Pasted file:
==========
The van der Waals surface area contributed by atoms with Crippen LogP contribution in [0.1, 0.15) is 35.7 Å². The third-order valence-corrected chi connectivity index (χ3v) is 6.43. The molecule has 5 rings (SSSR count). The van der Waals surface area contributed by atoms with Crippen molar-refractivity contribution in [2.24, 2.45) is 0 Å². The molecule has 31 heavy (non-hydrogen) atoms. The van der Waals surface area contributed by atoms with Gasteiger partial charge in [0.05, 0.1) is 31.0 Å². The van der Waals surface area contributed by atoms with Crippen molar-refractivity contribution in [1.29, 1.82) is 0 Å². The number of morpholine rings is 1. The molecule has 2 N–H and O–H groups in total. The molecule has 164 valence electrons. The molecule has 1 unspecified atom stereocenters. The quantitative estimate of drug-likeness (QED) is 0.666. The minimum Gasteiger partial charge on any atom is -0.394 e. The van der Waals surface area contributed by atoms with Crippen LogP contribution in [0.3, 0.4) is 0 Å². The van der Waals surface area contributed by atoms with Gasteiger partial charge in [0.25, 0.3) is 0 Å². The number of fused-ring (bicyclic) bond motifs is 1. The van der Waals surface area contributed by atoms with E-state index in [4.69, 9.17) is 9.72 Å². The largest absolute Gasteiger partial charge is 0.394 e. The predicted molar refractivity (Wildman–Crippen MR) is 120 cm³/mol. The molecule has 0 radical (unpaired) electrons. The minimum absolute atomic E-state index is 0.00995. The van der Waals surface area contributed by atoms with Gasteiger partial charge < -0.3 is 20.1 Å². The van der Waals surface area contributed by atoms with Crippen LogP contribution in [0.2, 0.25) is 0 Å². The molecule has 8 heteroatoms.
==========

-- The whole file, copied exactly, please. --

The van der Waals surface area contributed by atoms with Crippen LogP contribution in [0.1, 0.15) is 35.7 Å². The third-order valence-corrected chi connectivity index (χ3v) is 6.43. The molecule has 5 rings (SSSR count). The van der Waals surface area contributed by atoms with Crippen molar-refractivity contribution in [2.24, 2.45) is 0 Å². The molecule has 31 heavy (non-hydrogen) atoms. The van der Waals surface area contributed by atoms with Gasteiger partial charge in [0.05, 0.1) is 31.0 Å². The van der Waals surface area contributed by atoms with Crippen molar-refractivity contribution in [1.29, 1.82) is 0 Å². The number of morpholine rings is 1. The molecule has 2 N–H and O–H groups in total. The molecule has 164 valence electrons. The molecule has 1 unspecified atom stereocenters. The quantitative estimate of drug-likeness (QED) is 0.666. The minimum Gasteiger partial charge on any atom is -0.394 e. The van der Waals surface area contributed by atoms with Crippen LogP contribution in [0.3, 0.4) is 0 Å². The van der Waals surface area contributed by atoms with Gasteiger partial charge in [0.25, 0.3) is 0 Å². The number of fused-ring (bicyclic) bond motifs is 1. The van der Waals surface area contributed by atoms with E-state index in [4.69, 9.17) is 9.72 Å². The largest absolute Gasteiger partial charge is 0.394 e. The predicted molar refractivity (Wildman–Crippen MR) is 120 cm³/mol. The molecule has 0 radical (unpaired) electrons. The minimum absolute atomic E-state index is 0.00995. The van der Waals surface area contributed by atoms with Gasteiger partial charge < -0.3 is 20.1 Å². The van der Waals surface area contributed by atoms with Crippen LogP contribution in [0.2, 0.25) is 0 Å². The molecule has 8 heteroatoms.